Guide for the Perplexed, by Moses Maimonides, Friedländer tr. , at sacred-texts.com
ON examining these old and foolish doctrines we find that it was most generally believed by the people that by the worship of stars the earth will become inhabited, and the ground fertilized. The wise, pious, and sin-fearing men among them reproved the people and taught them that agriculture, on which the preservation of mankind depended, would become perfect and satisfy man's wishes, when he worshipped the sun and the stars. If man provoked these beings by his rebelliousness, the towns would become empty and waste. In the above-named books it is stated that Mars was angry with [lands, that form now] deserts and wastes, and in consequence of that anger they were deprived of water and trees, and have become the habitation of demons. Tillers of the ground and husbandmen are praised in those books, because they are engaged with the cultivation of the land in accordance with the will and desire of the stars. The idolaters also held cattle in esteem on account of their use in agriculture, and went even so far as to say, that it is not allowed to slay them, because they combine in themselves strength and willingness to do the work of man in tilling the ground. The oxen, notwithstanding their great strength, do this, and submit to man, because it is the will of God that they should be employed in agriculture. When these views became generally known, idolatry was connected with agriculture, because the latter is indispensable for the maintenance of man, and of most animals. The idolatrous priests then preached to the people who met in the temples, and taught them that by certain religious acts, rain would come down, the trees of the field would yield their fruit, and the land would be fertile and inhabited. See what is said in the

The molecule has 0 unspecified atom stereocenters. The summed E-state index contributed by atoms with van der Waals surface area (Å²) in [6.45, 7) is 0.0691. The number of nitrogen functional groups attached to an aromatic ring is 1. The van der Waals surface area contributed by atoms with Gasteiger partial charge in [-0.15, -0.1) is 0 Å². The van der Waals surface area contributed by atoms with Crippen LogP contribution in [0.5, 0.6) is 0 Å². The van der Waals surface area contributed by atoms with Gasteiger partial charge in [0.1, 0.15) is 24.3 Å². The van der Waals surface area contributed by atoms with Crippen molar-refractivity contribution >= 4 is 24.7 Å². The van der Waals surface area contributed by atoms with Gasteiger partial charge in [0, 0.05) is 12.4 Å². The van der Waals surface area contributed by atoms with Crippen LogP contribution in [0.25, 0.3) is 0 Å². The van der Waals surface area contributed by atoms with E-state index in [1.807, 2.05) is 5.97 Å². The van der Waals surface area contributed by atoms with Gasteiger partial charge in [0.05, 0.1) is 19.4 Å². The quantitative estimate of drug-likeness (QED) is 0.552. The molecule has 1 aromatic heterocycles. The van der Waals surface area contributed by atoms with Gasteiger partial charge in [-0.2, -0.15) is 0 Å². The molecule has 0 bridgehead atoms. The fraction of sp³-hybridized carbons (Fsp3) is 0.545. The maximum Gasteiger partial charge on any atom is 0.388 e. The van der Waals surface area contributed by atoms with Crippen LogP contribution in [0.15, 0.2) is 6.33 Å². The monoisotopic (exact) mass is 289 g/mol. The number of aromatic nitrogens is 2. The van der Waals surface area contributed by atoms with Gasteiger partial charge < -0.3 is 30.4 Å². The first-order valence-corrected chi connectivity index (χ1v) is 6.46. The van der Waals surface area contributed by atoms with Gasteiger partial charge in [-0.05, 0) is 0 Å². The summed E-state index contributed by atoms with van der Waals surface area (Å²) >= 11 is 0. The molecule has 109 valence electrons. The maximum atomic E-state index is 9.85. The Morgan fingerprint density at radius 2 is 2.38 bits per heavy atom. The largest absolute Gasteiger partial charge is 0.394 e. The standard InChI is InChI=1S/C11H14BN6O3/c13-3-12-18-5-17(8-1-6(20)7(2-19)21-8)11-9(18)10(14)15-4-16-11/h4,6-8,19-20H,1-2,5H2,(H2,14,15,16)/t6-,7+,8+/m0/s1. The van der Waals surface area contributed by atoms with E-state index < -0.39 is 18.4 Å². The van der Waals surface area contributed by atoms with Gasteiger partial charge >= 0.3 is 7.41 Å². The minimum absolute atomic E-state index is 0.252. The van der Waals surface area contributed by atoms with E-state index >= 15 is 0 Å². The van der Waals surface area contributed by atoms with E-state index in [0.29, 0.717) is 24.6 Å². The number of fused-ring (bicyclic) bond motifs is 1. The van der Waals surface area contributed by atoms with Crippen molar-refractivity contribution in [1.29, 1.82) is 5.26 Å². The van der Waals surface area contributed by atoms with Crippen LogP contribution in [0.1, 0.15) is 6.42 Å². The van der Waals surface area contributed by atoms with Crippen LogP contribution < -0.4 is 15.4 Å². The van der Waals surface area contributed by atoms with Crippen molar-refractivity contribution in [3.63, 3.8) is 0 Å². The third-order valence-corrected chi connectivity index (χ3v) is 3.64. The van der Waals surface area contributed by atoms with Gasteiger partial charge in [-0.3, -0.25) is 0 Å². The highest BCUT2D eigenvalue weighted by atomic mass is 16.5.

[paragraph continues] Nabatean Agriculture in the chapter on vineyards. The following words of the Sabeans are quoted there: "All ancient wise men advised, and prophets likewise commanded and enjoined to play before the images on certain instruments during the festivals. They also said--and what they said is true--that the deities are pleased with it, and reward those who do it. They promise, indeed, very great reward for these things; e.g., length of life, protection from illness, exemption from great bodily deformities, plenty of the produce of the earth, and of the fruits of the trees." These are the words of the Sabeans. When these ideas spread, and were considered as true, God, in His great mercy for us, intended to remove this error from our minds, and to protect our bodies from trouble; and therefore desired us to discontinue the practice of these useless actions. He gave us His Law through Moses, our teacher, who told us in the name of God, that the worship of stars and other corporeal beings would effect that rain would cease, the land be waste, and would not produce anything, and the fruit of the trees would wither; calamities would befall the people, their bodies would be deformed, and life would be shortened. These are the contents of "the words of the covenant which God made" (Deut. xxviii. 6-9). It is frequently expressed in all parts of Scripture, that the worship of the stars would be followed by absence of rain, devastation of the land, bad times, diseases, and shortness of life. But abandonment of that worship, and the return to the service of God, would be the cause of the presence of rain, fertility of the ground, good times, health and length of life. Thus Scripture teaches, in order that man should abandon idolatry, the reverse of that which idolatrous priests preached to the people, for, as has been shown by us, the principal object of the Law is to remove this doctrine, and to destroy its traces.